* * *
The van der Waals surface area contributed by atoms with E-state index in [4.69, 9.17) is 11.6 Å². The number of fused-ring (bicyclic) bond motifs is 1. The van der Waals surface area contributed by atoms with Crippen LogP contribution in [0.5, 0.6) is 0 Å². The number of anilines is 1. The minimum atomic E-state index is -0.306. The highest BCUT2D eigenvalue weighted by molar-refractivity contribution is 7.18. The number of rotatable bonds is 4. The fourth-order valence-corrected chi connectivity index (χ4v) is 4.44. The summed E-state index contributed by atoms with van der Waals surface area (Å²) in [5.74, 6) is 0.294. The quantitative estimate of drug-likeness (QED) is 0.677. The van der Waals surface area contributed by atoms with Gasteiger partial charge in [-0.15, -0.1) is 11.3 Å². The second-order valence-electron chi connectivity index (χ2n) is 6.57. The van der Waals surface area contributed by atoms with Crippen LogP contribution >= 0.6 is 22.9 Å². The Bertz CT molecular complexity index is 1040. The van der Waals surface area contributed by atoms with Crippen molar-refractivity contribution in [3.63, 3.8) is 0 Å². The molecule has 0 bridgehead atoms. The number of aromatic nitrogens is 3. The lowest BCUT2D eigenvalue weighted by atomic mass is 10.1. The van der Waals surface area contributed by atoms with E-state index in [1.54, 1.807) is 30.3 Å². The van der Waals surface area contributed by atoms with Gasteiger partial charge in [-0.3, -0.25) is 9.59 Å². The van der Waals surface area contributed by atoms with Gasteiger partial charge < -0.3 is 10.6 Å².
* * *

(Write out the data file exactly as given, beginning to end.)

The van der Waals surface area contributed by atoms with E-state index in [4.69, 9.17) is 11.6 Å². The number of fused-ring (bicyclic) bond motifs is 1. The van der Waals surface area contributed by atoms with Crippen LogP contribution in [0.5, 0.6) is 0 Å². The number of anilines is 1. The minimum atomic E-state index is -0.306. The highest BCUT2D eigenvalue weighted by molar-refractivity contribution is 7.18. The number of rotatable bonds is 4. The fourth-order valence-corrected chi connectivity index (χ4v) is 4.44. The summed E-state index contributed by atoms with van der Waals surface area (Å²) in [5.74, 6) is 0.294. The quantitative estimate of drug-likeness (QED) is 0.677. The van der Waals surface area contributed by atoms with Gasteiger partial charge in [-0.15, -0.1) is 11.3 Å². The second-order valence-electron chi connectivity index (χ2n) is 6.57. The van der Waals surface area contributed by atoms with Crippen LogP contribution >= 0.6 is 22.9 Å². The Bertz CT molecular complexity index is 1040. The van der Waals surface area contributed by atoms with Crippen molar-refractivity contribution in [3.63, 3.8) is 0 Å². The molecule has 0 bridgehead atoms. The number of aromatic nitrogens is 3. The lowest BCUT2D eigenvalue weighted by atomic mass is 10.1. The van der Waals surface area contributed by atoms with E-state index in [1.54, 1.807) is 30.3 Å². The van der Waals surface area contributed by atoms with Gasteiger partial charge in [-0.3, -0.25) is 9.59 Å². The van der Waals surface area contributed by atoms with Gasteiger partial charge < -0.3 is 10.6 Å².